My former employers never had that ridiculous philosophy, but to my amazement, the medical world still views care of teeth as something separate and apart from real medicine and thus it’s now up to me to pay for whatever happens to my teeth.
This bizarre separation has gone on for years, maybe even centuries. Dentistry and medicine have long been considered as fundamentally different practices. Actually, dentistry was once a sideline of barbering and hairdressing. Sharp instruments are needed for all three. Up to the early 1800s, barbers would trim mustaches and then pull out a painful tooth, if needed. The barbers also did bloodletting, which was why they had striped red-and-white poles at their door fronts. Leeches did bloodsucking too, but let’s not go there today.
Another explanation came from Burton Edelstein, a professor of dental medicine and health policy at Columbia University. “[Dentistry was not regarded as sophisticated [as medicine … there are states that will not even provide relief of pain or treatment of active infection just because it’s between the nose and the chin.”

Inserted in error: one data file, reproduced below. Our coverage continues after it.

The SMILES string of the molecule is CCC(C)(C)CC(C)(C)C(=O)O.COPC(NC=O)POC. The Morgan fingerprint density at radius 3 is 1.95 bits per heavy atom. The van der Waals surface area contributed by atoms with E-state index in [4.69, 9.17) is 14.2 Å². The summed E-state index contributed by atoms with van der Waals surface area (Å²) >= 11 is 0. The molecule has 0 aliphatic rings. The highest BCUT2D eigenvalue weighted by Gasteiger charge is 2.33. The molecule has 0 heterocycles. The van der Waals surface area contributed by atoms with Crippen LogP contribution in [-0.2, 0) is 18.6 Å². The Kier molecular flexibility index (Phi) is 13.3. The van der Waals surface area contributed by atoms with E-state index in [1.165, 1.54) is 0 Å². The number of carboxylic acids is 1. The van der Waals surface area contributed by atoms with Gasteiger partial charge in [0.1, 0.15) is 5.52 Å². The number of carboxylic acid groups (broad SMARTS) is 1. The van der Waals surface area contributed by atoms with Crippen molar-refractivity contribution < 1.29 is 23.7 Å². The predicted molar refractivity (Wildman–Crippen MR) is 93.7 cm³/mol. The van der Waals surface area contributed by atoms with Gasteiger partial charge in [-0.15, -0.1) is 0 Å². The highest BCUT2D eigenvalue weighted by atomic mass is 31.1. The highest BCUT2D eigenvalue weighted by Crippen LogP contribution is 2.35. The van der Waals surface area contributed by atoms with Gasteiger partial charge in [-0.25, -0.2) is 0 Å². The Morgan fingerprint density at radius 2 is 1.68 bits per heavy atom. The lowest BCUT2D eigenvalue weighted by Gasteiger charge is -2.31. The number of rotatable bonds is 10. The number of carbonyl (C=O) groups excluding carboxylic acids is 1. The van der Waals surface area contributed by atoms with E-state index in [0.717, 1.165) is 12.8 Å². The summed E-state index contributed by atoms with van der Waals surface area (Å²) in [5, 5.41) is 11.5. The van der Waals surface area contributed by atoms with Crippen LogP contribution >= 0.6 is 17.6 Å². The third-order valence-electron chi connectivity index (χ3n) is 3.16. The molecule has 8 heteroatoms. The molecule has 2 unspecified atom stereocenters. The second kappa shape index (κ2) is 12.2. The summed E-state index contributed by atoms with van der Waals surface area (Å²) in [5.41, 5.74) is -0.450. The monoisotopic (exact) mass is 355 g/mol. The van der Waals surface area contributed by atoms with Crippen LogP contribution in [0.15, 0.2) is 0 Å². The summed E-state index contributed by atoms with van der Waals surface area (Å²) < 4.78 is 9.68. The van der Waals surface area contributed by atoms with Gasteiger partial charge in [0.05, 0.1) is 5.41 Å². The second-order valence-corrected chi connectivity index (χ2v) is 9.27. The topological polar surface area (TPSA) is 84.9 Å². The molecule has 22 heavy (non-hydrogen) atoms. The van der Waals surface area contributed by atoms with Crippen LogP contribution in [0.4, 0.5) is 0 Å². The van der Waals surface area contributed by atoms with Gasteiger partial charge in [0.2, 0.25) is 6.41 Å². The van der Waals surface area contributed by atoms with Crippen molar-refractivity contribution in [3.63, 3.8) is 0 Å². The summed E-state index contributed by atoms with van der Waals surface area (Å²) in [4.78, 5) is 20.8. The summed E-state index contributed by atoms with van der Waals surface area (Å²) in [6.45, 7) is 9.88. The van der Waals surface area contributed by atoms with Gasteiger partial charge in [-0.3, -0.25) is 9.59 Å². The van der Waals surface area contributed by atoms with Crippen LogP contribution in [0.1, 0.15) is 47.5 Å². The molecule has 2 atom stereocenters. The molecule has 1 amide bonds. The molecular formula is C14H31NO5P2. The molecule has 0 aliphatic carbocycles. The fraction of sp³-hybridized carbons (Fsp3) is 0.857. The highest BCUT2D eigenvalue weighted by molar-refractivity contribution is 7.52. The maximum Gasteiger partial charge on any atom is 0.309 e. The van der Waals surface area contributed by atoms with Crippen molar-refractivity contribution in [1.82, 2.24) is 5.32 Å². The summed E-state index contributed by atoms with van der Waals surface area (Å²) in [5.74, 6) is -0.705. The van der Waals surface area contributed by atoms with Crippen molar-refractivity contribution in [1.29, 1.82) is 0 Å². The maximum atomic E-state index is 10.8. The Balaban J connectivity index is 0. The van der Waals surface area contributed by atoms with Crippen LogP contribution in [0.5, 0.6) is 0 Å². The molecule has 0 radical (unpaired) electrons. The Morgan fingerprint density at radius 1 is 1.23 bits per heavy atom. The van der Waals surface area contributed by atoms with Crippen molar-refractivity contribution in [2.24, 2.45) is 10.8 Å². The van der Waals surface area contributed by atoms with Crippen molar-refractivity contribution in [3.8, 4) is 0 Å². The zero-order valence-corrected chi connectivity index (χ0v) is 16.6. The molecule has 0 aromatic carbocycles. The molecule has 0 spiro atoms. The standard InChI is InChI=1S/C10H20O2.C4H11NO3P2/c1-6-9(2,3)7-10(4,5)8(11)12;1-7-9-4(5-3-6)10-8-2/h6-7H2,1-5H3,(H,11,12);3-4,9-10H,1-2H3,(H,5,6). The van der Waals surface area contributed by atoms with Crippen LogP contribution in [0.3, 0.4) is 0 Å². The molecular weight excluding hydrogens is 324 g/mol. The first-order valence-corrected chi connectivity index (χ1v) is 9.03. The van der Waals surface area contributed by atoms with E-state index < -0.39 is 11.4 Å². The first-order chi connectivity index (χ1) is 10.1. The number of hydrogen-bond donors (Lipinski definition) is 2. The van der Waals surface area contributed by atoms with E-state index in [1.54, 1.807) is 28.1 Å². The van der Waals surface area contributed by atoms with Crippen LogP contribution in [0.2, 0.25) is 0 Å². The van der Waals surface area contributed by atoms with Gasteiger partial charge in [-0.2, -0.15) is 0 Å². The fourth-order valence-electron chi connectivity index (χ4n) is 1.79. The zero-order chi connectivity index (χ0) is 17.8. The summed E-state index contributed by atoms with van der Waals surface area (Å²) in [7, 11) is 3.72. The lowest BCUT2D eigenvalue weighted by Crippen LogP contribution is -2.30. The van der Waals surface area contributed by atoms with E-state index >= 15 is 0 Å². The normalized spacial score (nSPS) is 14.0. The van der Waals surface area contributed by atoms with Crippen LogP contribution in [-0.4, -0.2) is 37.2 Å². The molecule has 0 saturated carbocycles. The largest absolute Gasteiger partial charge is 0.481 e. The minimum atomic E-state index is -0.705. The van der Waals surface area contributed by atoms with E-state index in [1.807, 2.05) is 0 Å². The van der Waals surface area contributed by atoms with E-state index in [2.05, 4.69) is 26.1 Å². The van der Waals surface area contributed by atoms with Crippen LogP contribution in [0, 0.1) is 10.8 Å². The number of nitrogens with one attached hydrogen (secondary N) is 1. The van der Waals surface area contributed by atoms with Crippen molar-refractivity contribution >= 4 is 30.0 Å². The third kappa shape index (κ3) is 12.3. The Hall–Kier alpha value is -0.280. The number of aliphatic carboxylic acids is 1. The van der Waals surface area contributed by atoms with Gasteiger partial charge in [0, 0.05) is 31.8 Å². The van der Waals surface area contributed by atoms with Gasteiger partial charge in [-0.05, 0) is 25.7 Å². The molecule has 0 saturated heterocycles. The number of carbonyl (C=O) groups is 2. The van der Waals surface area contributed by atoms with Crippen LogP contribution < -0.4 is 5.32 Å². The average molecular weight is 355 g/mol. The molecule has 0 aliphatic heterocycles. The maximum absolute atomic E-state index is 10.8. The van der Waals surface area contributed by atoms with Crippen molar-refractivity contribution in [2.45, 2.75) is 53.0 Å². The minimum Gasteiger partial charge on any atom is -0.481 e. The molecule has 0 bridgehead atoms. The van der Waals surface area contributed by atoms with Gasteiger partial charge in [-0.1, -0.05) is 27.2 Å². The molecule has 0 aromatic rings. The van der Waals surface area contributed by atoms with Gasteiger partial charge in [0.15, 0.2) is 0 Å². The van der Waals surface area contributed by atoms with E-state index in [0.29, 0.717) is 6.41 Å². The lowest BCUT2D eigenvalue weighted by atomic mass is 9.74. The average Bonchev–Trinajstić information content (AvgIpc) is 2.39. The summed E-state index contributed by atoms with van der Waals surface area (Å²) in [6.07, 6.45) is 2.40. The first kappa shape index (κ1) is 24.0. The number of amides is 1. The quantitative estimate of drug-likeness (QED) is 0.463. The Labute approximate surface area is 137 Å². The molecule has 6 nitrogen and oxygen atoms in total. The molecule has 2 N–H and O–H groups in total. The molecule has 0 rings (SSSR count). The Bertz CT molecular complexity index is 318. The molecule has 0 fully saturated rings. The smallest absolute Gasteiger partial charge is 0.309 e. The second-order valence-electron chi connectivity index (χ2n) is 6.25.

I’m writing about this because last week my dentist discovered I had a cracked tooth as a result of a fall and my tooth, she said, needed big time work. After some inevitable x-rays, she sent me to an oral surgeon.
After an exam, the dental surgeon looked at me and said, “Unfortunately you had a good fall,” and took out a pencil to sketch my problem. The whole procedure to get the tooth out, put something into my upper jaw to support an implant, do something else and then finally put the tooth in would take seven months, five of which I will walk around with a missing tooth. And the cost? A whopping $6,000 (“or so”).
Now compared to many other illnesses people have, this is nothing. My concern today, however, is about the lack of good dental coverage.
I called up AARP for supplementary dental coverage. On two plans, which cover some of the procedures I will go through, I must join and then wait 12 months to have any new claim covered. Plan A costs $48.87 a month (or about $588/year); Plan B costs $72.10/month ($864/year). I can get an HMO plan for $28.84/month, but that won’t cover anything I need for the cracked tooth. But here’s the big catch – total amount covered in A is $1,000 max, after a $100 deductible; in B the cap is $1,500 after a $50 deductible. So if I pay out $864 + $50 + two of next year’s $72/month payments, or a grand sum of $1,068 for the $1,500 coverage, I will probably “save” through insurance only about $400 – and then still have $4,500 left to pay.
Wow! That’s dental “insurance” today! Send in the barber!